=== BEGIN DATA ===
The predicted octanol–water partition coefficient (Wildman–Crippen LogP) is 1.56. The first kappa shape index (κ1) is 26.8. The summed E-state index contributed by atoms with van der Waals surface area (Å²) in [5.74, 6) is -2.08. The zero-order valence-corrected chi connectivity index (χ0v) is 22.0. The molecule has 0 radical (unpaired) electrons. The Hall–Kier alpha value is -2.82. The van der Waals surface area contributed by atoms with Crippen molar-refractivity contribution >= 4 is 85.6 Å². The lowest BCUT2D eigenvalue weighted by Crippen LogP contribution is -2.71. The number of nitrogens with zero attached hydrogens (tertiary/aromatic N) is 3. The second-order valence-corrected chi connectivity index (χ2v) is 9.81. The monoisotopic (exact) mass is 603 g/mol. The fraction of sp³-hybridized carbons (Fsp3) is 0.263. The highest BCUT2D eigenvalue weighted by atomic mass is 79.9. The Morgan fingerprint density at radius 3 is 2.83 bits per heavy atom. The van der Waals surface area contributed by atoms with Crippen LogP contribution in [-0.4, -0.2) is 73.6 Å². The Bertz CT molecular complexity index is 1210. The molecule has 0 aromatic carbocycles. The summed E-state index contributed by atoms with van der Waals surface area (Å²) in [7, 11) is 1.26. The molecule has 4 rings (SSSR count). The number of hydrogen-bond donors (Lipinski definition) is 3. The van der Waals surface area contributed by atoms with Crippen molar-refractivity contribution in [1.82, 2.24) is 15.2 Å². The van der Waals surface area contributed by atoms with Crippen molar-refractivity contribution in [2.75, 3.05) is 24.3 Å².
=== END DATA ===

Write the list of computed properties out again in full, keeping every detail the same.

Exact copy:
The predicted octanol–water partition coefficient (Wildman–Crippen LogP) is 1.56. The first kappa shape index (κ1) is 26.8. The summed E-state index contributed by atoms with van der Waals surface area (Å²) in [5.74, 6) is -2.08. The zero-order valence-corrected chi connectivity index (χ0v) is 22.0. The molecule has 0 radical (unpaired) electrons. The Hall–Kier alpha value is -2.82. The van der Waals surface area contributed by atoms with Crippen molar-refractivity contribution >= 4 is 85.6 Å². The lowest BCUT2D eigenvalue weighted by Crippen LogP contribution is -2.71. The number of nitrogens with zero attached hydrogens (tertiary/aromatic N) is 3. The second-order valence-corrected chi connectivity index (χ2v) is 9.81. The monoisotopic (exact) mass is 603 g/mol. The fraction of sp³-hybridized carbons (Fsp3) is 0.263. The highest BCUT2D eigenvalue weighted by atomic mass is 79.9. The Morgan fingerprint density at radius 3 is 2.83 bits per heavy atom. The van der Waals surface area contributed by atoms with Crippen LogP contribution in [-0.4, -0.2) is 73.6 Å². The Bertz CT molecular complexity index is 1210. The molecule has 0 aromatic carbocycles. The summed E-state index contributed by atoms with van der Waals surface area (Å²) in [7, 11) is 1.26. The molecule has 4 rings (SSSR count). The number of hydrogen-bond donors (Lipinski definition) is 3. The van der Waals surface area contributed by atoms with Crippen molar-refractivity contribution in [1.82, 2.24) is 15.2 Å². The van der Waals surface area contributed by atoms with Crippen molar-refractivity contribution in [2.75, 3.05) is 24.3 Å².